The U.S. House on Thursday overwhelmingly passed a sweeping overhaul of the federal prison system, a measure that sailed through the U.S. Senate earlier in the week by a similarly large consensus.
The so-called "First Step Act" — long championed by U.S. Sen. John Cornyn, R-Texas — passed the House with a 358-36 vote with most members from Texas supporting the legislation. It will now head to President Donald Trump's desk, where he is expected to sign the bill into law.
It will require the U.S. Department of Justice to move low-risk inmates to less expensive and less restrictive confines, allow inmates to reduce their sentences if they participate in programs designed to reduce their risk of reoffending, limit the use of restraints on pregnant prisoners, work on reducing prison rape, improve prison guard training and enhance prisoner preparation for re-entry into society.
The legislation is the singular, successful bipartisan movement of the politically toxic first two years of Trump's first term. Conservatives and liberals came together to support it. Mandatory prison sentences dating back to the sky-high crime rates of the 1980s and 1990s began to lose favor in conservative circles due to the sheer cost of housing inmates. Liberals, meanwhile, soured on the disproportionate minority prison populations.
"We can be smart and tough on crime at the same time," said U.S. Rep. Kevin Brady, R-The Woodlands, in a statement after the vote.
Critics of the legislation charge that the law could lead to the release of dangerous criminals.
U.S. Sen. Ted Cruz, R-Texas, and Cornyn both backed the U.S. Senate version of the bill, while most Texas U.S. House members backed the one in their chamber. There was a handful of exceptions. Six Texas Republicans voted against the bill: U.S. Reps. Brian Babin of Woodville, John Carter of Round Rock, Michael Cloud of Victoria, Louie Gohmert of Tyler, Kenny Marchant of Coppell and Randy Weber of Friendswood.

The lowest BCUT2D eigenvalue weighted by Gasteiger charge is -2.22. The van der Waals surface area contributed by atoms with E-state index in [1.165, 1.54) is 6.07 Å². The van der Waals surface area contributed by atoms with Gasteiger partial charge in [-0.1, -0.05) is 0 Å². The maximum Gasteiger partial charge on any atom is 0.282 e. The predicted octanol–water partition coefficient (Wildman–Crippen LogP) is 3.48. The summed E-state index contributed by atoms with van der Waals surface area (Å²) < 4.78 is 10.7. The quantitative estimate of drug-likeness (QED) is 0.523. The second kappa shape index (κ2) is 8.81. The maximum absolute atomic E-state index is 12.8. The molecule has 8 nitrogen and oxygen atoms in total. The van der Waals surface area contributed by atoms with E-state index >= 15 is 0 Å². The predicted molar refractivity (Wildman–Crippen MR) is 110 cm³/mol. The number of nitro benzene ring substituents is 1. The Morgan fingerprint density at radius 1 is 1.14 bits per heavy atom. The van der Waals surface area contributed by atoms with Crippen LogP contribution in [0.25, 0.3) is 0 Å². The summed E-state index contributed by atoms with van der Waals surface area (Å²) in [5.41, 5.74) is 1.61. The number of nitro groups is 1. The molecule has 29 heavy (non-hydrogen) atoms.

U.S. Reps. John Ratcliffe, R-Heath, Sam Johnson, R-Richardson, and Filemon Vela, D-Brownsville, did not vote.
A number of legislators and advocates pointed to Texas' efforts under then-Gov. Rick Perry as a federal blueprint to re-evaluate prison policy.
The legislation only applies to federal prisons. White House senior adviser and presidential son-in-law Jared Kushner was a key advocate of the bill. Kushner's father served time in federal prison, and his son was a frequent visitor at the Alabama correctional facility where he served out his sentence.
The bipartisan success comes amid chaos on another front at the Capitol. Trump signaled to House leaders on Thursday that he would not support a temporary funding bill that did not include $5 billion in funding to build his promised border wall. The Senate passed a funding bill on Wednesday night, and most political observers assumed the sister legislation would pass the House and earn Trump's signature.
But on Thursday morning, Trump threw his support into doubt.